So, why Paris? Well, not for the usual reason of it being “the most romantic city in the world” etc etc. Apart from it being a cultural, historical and fashion hub of Europe, France in general has held a special place in my heart for twenty-odd years. Having grown up in Sydney and receiving no formal Chinese education, I attended a Canadian-run English-speaking school when living in Hong Kong from the age of 10 to 14. French is a second language in Canada and taught in all of its schools, including the one I was at albeit offshore. Thus my affair with the French language began, which was continued through high school upon returning to Sydney. My French is far from fluent, but there is enough of it for basic survival.
As opposed to the usual hot food kiosks we see at parks, Paris has lots of stands selling crèpes and – somewhat curiously – hotdogs. They all pretty much have the same offerings and we sampled one with ham and cheese before picking up a couple of bottles of soft-drink in interesting packaging.
I’d actually wandered into a Ladurée store prior to getting the crèpe and almost started hyperventilating at all the pastel-coloured macarons, small cakes, pastries and Hello Kitty macaron merchandise. We reasoned we needed some savoury food first, plus it was a hot day in Paris and we were worried about the melting of any sweets we would purchase. We finally got our mitts on some macarons at the Champs Élysées store which is undergoing renovations until October this year (I know, what on earth are they doing in there for so many months?!), and where a small replica store has been recreated on the adjacent footpath.
The macarons vary in price according to which design of box and how many you get, but I really couldn’t go past their signature green packaging (6 macarons for €14.85, approx AUD$19.80). I managed to narrow down my choice to vanilla (fragrant with flecks of vanilla), single origin chocolate from Ghana (very chocolaty), raspberry (berry explosion with a jammy raspberry filling replete with pips), lemon (tasted exactly like lemon tart filling), pistachio (tasted of real pistachio and not fake almond essence) and salted caramel (with a gooey filling).
While Ladurée is traditional and girly, Pierre Hermé is modern and edgy. From the design and fit-out of stores to the unconventional macaron flavours, the two couldn’t be more different. Macarons are €1.95 (approx AUD$2.60) each for up to 3; purchase more and they are sold by weight. We settled on 2 flavours – a salted butter caramel (buttery and fudgy), and a rose and jasmine (delicate with a tea-like flavour) from the current Les Jardins collection.
The macarons were consumed at various pit-stops during our afternoon of walking travels, so which ones did we like better? The flavours were wonderful from both stores, with both being less sweet than Australian counterparts. However what tilted the scales towards Ladurée for the husband and I were their denser shells with hardier surfaces and smaller amount of filling, making for a shell/filling ratio and texture which we preferred. Now if you like lighter, more delicate shells with a thicker layer of fudgy filling, then Pierre Hermé is probably more your style.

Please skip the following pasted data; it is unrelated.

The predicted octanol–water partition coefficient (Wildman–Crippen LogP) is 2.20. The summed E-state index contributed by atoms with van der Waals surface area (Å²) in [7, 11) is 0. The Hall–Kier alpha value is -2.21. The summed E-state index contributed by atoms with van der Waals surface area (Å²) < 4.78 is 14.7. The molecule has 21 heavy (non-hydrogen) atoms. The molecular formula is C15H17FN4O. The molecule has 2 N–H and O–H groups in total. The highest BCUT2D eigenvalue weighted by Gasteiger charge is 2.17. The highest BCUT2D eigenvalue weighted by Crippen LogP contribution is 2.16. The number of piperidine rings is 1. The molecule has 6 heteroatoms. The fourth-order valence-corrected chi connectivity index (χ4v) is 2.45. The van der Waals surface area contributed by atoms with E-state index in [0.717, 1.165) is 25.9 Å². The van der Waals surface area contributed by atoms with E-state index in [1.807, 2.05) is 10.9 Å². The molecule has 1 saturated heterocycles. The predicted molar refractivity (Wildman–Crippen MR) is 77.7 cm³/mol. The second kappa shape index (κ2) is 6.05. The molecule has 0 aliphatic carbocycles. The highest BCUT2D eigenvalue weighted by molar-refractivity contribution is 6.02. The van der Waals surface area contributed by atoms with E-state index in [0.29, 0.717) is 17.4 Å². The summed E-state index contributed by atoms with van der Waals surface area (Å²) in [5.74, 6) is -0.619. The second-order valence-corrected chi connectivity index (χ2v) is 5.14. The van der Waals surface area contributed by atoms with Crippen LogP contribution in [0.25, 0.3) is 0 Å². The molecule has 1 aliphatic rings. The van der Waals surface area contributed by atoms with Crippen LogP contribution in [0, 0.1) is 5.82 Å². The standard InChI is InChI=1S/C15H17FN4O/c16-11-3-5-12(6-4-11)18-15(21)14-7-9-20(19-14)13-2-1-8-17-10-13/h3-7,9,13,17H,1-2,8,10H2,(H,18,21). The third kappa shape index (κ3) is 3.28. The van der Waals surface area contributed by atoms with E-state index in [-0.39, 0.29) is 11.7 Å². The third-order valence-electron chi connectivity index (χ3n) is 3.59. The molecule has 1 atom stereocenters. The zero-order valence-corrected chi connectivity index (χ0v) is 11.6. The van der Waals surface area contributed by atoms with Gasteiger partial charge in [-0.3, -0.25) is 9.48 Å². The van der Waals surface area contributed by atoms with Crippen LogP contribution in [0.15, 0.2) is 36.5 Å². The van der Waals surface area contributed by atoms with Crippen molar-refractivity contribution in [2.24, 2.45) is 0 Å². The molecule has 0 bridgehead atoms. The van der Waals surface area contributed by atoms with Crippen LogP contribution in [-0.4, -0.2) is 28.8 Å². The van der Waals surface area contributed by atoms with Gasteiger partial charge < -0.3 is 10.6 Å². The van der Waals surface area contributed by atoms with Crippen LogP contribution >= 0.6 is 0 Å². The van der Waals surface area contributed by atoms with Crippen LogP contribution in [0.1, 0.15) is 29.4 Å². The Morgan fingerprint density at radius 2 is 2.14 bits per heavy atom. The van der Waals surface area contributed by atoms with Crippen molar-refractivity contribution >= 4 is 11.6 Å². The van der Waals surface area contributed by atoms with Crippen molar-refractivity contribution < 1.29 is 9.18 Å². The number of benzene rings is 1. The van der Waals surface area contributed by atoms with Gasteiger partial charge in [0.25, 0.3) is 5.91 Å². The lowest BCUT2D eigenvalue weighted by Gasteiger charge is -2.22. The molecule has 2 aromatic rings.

Many hours of sightseeing under a sweltering sun later, we made our way back to the hotel to freshen up and rest our blistered feet. With little time left for dinner, we fell back on hotel room service, which always feels like a bit of holiday indulgence. We chose the Frenchiest things from the menu – soupe à l'oignon, omelette Emmental, and steak frites – and being a nice in hotel in Paris, the meal didn’t disappoint. The soup was rich, meaty and mellow. The omelette was cooked through without being coloured and the cheese within was melted and stretchy, with a well-seasoned side salad of greens. The steak was medium-rare as requested and surrounded by a sticky, caramel-y jus perfect for mopping up with the separately served fries.
We headed out to the Moulin Rouge at 10pm when Paris was still at dusk. Our night out on the town finished around 1am, so we were thankful for the included breakfast with our hotel package the next morning. It was all standard top-notch-hotel-quality but, being in Paris, with better brioche and pain au chocolat. Then the waiter asked if we wanted to order French toast, and we are so glad we took him up on his offer – three roughly 7cm rounds of brioche saturated in sweet eggy batter were presented simply sprinkled with icing sugar, and in want of nothing else.
Our hotel room package also included an afternoon tea with the promise of yet more Ladurée macarons – this time caramel and chocolate ones – which concluded our whirlwind trip to Paris.
Flying back to Munich in the evening provided a last ditch attempt to consume a few more French food at the airport. They don’t do fast-food the way we’re used to at home, with instead heated slices of quiche and even chain-store éclairs and pre-packed baguette rolls being better than what we have available. *sigh*
To say that finally making it to France is a long-held dream realised, doesn’t even begin to describe the emotions experienced that weekend. It’s not just the language and food which capture you – sure, there are too many smokers and people drive like crazy folk with utter disregard for other vehicles and/or pedestrians, but Parisiens really are effortlessly chic and elegant in a city where everyone is in a hurry. Apart from the haul of goodies below, I take away memories of the city while it stole a piece of my heart.